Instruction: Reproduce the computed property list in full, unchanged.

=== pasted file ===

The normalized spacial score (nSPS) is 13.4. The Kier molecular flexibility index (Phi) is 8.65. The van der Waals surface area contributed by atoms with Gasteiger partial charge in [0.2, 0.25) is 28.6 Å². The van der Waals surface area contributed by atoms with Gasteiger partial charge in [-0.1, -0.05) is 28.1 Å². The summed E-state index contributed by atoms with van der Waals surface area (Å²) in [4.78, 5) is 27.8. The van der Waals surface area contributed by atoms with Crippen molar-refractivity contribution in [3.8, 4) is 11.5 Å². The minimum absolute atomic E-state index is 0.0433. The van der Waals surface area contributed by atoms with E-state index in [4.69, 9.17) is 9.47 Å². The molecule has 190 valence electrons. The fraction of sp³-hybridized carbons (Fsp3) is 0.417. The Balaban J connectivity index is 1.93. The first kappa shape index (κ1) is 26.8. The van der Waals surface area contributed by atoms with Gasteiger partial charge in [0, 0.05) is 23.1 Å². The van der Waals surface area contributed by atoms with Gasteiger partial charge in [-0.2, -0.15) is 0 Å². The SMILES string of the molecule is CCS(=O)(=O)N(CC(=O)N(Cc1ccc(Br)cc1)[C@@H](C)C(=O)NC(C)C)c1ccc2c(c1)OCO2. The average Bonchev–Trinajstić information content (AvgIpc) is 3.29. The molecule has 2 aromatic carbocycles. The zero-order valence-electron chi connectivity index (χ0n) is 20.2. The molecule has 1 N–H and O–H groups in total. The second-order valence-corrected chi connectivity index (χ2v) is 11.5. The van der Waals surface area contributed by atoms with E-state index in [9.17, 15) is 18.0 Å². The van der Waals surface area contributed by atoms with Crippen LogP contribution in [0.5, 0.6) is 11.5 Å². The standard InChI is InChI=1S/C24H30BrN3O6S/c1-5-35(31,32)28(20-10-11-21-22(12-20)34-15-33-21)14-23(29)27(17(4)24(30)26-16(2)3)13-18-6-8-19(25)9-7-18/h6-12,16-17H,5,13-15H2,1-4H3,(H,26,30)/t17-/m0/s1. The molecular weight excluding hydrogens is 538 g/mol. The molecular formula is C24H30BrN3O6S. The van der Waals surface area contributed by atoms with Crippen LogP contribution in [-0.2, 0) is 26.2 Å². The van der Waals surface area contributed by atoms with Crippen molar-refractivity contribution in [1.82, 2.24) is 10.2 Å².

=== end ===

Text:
The normalized spacial score (nSPS) is 13.4. The Kier molecular flexibility index (Phi) is 8.65. The van der Waals surface area contributed by atoms with Gasteiger partial charge in [0.2, 0.25) is 28.6 Å². The van der Waals surface area contributed by atoms with Gasteiger partial charge in [-0.1, -0.05) is 28.1 Å². The summed E-state index contributed by atoms with van der Waals surface area (Å²) in [4.78, 5) is 27.8. The van der Waals surface area contributed by atoms with Crippen molar-refractivity contribution in [3.8, 4) is 11.5 Å². The minimum absolute atomic E-state index is 0.0433. The van der Waals surface area contributed by atoms with E-state index in [4.69, 9.17) is 9.47 Å². The molecule has 190 valence electrons. The fraction of sp³-hybridized carbons (Fsp3) is 0.417. The Balaban J connectivity index is 1.93. The first kappa shape index (κ1) is 26.8. The van der Waals surface area contributed by atoms with Gasteiger partial charge in [0, 0.05) is 23.1 Å². The van der Waals surface area contributed by atoms with Gasteiger partial charge in [-0.2, -0.15) is 0 Å². The SMILES string of the molecule is CCS(=O)(=O)N(CC(=O)N(Cc1ccc(Br)cc1)[C@@H](C)C(=O)NC(C)C)c1ccc2c(c1)OCO2. The average Bonchev–Trinajstić information content (AvgIpc) is 3.29. The molecule has 2 aromatic carbocycles. The zero-order valence-electron chi connectivity index (χ0n) is 20.2. The molecule has 1 N–H and O–H groups in total. The second-order valence-corrected chi connectivity index (χ2v) is 11.5. The van der Waals surface area contributed by atoms with E-state index in [9.17, 15) is 18.0 Å². The van der Waals surface area contributed by atoms with Crippen LogP contribution in [0.5, 0.6) is 11.5 Å². The standard InChI is InChI=1S/C24H30BrN3O6S/c1-5-35(31,32)28(20-10-11-21-22(12-20)34-15-33-21)14-23(29)27(17(4)24(30)26-16(2)3)13-18-6-8-19(25)9-7-18/h6-12,16-17H,5,13-15H2,1-4H3,(H,26,30)/t17-/m0/s1. The molecular weight excluding hydrogens is 538 g/mol. The molecular formula is C24H30BrN3O6S. The van der Waals surface area contributed by atoms with Crippen LogP contribution in [-0.2, 0) is 26.2 Å². The van der Waals surface area contributed by atoms with Crippen molar-refractivity contribution in [1.82, 2.24) is 10.2 Å².